com Anywhere to support access from wireless devices (i.Figure 6. including book jacket images. book summaries. mobile phones. logically structured. customer testimonials. and quick-to-load pages Over time. gift reminders.2.1 . live or study. The site is designed to minimise download time (limited graphics) for users on modems and despite the heavy traffic.COM'S WEBSITE Wide selection of product categories Immediate customer recognition and customisation of product offering Simple. This is an example of 64 . FIGURE 6. discussion boards. wish lists. expert reviews.The 7Cs Framework Convenience Amazon provides value-added features to increase the ease of shopping. Palm VII PDA device).e. Customer purchase circles allow shoppers to cross-reference similarities such as where people work.3 Sources of Value .BUILDING SUCCESSFUL BRANDS ON THE INTERNET 6. recommendations. easy-to-use.OVERVIEW OF AMAZON. such as the Amazon. the 1-ClickTM express checkout. and Amazon. The site is easy-to-use. offering multiple paths to a given book or product. downloads quickly and services visitors adequately . interviews with authors. Amazon has added other features for shopping convenience. gift click.1. and customer Purchase CirclesTM. Content Amazon provides content on several levels. encourage repeat visits and drive higher conversion rates.com All Product search (searches the entire web).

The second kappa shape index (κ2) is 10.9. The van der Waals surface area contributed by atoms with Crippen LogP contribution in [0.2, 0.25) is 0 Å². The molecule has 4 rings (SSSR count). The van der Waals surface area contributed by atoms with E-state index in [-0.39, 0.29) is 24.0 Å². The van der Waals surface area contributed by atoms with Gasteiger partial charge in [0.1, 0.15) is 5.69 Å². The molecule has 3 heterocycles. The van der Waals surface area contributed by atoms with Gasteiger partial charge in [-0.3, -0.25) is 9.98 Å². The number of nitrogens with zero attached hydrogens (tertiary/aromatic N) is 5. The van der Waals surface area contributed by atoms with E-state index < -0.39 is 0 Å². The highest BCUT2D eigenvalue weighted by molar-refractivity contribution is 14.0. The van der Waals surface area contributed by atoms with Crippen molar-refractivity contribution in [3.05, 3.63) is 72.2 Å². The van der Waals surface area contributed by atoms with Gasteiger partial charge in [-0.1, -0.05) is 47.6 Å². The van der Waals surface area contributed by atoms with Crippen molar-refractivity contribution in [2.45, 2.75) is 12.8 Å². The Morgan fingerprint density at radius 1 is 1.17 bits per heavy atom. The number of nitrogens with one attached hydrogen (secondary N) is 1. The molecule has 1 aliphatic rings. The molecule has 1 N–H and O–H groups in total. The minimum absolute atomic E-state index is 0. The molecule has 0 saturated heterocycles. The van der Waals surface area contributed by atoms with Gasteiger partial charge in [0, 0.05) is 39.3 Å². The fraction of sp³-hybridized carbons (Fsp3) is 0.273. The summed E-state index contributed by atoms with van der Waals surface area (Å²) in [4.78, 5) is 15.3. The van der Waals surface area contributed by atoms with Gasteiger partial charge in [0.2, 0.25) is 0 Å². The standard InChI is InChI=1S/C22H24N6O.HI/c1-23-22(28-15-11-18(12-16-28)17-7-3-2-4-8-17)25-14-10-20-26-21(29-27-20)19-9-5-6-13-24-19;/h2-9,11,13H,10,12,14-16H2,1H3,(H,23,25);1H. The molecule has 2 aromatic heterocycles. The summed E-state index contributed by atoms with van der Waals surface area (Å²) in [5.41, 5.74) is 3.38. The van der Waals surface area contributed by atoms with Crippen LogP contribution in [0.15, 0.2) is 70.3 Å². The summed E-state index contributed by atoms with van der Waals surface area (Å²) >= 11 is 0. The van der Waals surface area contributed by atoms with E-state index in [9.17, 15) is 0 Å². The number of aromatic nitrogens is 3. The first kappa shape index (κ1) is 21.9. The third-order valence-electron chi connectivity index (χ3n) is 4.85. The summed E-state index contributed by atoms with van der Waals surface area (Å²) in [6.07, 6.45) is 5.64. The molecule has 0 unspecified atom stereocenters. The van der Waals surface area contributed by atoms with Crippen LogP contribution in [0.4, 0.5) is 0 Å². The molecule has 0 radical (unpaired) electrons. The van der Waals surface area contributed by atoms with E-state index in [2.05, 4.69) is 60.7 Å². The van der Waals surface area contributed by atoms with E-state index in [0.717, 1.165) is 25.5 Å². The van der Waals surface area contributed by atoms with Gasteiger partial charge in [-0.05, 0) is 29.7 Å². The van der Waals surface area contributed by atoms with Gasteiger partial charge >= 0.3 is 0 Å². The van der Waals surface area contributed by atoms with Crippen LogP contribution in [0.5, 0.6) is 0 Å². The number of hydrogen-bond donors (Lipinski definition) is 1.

BUILDING SUCCESSFUL BRANDS ON THE INTERNET Amazon's ability to data mine its vast customer base of information to learn and relate by making recommendations and presenting items on the web page that have a high probability of being of interest to particular customers . and customer interaction. therefore. while driving up repeat purchases and cross-selling opportunities. which helps to build loyalty and create switching costs. to the proactive notification of new items of interest. converting them into a storefront for Amazon. Community Amazon has also added a community element to the purchasing process. and Customisation Amazon provides customised features and services. 65 . from the customer recognition at the point of interface (Figure 6. creates a competitive advantage.thereby increasing conversion rates. Amazon introduced Amazon. By leveraging its vast customer base. In doing so. Amazon creates one-to-one relationships with its customers. More recently. and has developed an Associates Programme. and ingeniously turned booklovers' predilections into a source of differentiation by soliciting and posting readers' comments with book displays. from its shopping basket applications which lists the estimated time to delivery reliably. All these activities exploit the communications capability of the web and e-mail to offer greater customer 'touch' and better customer service. Customer Care Amazon places great emphasis on satisfying customers and providing high levels of customer service. This builds the loyalty of both the customers who write reviews and the customers who find community among like-minded people. Amazon's content is not reproducible by competition. linking it to a large number of other sites. These are discussed in more detail in Section 6. Connectivity Amazon has built relationships with high traffic web portals and sites.2.com Discussion Boards to further enhancing the community feel by allowing customers to share information on topics of interest.4. real-time shipping and backorder notices. This customer-centricity is evident in all Amazon's activities.1) to the content and recommendations based on consumers' purchase history and Purchase CirclesTM.